Labour & Employment Law Insights

Election 2021: The Obligation to Provide Paid Time Off to Vote

September 17, 2021

Human Rights | Employment

Bottom Line

On September 20, 2021 Canadians will head to the polls. Under the Canada Elections Act (the “Act”), all employees who are “electors” (i.e. Canadian citizens that are 18 years of age or older) are entitled to three consecutive hours on Election Day to cast their vote during voting hours. An employer’s obligation under the Act is triggered where an employee’s hours of work prevent them from having three consecutive hours to vote. This time off is paid, and can be provided at the convenience of the employer.

Voting Hours

The applicable voting hours are determined by the time zone in which the electoral riding lies:


Time Zone Voting Hours
Eastern  9:30 am – 9:30 pm
Central, Atlantic or Newfoundland  8:30 am – 8:30 pm
Mountain 7:30 am – 7:30 pm
Pacific   7:00 am – 7:00 pm


For example, Steve is an employee in Toronto and works from 11am to 7pm. As a result, he does not have three consecutive hours off from work between 9:30am and 9:30pm to vote in accordance with the voting hours in the Eastern time zone. Therefore, Steve’s employer must provide sufficient paid time off work to create that three-hour window. As this time can be provided at the convenience of the employer, Steve could be allowed to leave work half an hour early, providing a three hour window from 6:30 pm to 9:30pm.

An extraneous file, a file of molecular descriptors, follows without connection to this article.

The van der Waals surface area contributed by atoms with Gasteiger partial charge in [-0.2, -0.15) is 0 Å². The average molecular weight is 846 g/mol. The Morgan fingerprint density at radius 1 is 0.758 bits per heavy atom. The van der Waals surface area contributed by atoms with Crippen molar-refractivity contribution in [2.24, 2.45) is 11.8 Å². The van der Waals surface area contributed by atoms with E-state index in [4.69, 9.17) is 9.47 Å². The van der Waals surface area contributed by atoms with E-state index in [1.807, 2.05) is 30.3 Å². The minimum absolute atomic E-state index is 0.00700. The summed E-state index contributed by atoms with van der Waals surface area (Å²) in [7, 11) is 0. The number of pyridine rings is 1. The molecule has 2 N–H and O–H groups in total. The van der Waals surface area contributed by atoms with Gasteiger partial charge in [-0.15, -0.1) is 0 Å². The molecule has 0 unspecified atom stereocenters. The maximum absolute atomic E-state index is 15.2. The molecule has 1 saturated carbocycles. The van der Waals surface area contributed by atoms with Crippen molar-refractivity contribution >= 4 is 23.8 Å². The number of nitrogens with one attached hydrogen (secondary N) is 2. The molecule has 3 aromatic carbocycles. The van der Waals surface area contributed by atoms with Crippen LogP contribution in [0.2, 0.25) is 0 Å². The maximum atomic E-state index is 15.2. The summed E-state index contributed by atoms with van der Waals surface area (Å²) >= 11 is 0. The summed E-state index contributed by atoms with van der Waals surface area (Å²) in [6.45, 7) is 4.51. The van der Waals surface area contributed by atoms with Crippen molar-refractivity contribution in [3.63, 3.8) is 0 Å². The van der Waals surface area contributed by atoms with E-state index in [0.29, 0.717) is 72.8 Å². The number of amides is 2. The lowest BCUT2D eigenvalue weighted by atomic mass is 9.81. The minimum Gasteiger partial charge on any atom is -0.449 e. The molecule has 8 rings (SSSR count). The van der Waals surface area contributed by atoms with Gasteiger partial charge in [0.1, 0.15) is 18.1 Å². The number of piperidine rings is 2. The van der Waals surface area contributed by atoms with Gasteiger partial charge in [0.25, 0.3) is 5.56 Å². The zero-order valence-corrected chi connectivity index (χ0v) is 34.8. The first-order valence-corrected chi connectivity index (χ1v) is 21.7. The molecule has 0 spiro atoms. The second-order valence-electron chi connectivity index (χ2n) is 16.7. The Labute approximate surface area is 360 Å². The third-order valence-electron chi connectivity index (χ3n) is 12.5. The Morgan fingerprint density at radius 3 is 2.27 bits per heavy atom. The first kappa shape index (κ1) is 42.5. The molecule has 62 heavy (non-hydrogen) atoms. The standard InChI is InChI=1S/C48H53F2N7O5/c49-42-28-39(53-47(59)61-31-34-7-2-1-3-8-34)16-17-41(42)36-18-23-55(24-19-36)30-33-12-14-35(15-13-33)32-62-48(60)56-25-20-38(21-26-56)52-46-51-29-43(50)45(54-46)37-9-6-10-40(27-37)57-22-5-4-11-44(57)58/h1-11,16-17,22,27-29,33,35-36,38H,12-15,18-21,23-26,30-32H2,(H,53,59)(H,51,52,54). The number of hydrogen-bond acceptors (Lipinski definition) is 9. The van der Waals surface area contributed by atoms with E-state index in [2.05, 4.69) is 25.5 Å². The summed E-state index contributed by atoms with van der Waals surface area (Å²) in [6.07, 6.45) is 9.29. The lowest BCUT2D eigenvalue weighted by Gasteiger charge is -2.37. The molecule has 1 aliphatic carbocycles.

If Steve worked from 10am to 6pm, then the employer would not have to provide paid time off to vote, as Steve would have three consecutive hours to vote after his shift ended.

Additional Considerations

An employer may not make a deduction from pay, nor impose any other form of penalty, where they are required to grant an employee time to vote. Employees must receive full pay for the day, regardless of the basis upon which they are paid. For example, if Steve is paid on an hourly basis, then he must be paid the amount that he would have earned had he worked a full day.
Employers are also prohibited from interfering with an employee’s consecutive voting hours through intimidation, undue influence, or other means.


The obligation to extend three consecutive voting hours may not apply to some employees of businesses that transport goods or passengers by land, water or air. If an employee is employed outside their electoral riding in the operation of a means of transportation, and at the time cannot be provided time off without interfering in the transportation service, then the paid time off requirement will not apply. 

Check the Box

With the federal election just around the corner, employers will want to ensure they comply with their obligations under the Act and provide all workers with the required time free from work to cast their ballots.

Need more information?

If you have any further questions about your obligations in connection with the upcoming election, please contact your regular lawyer at the firm.

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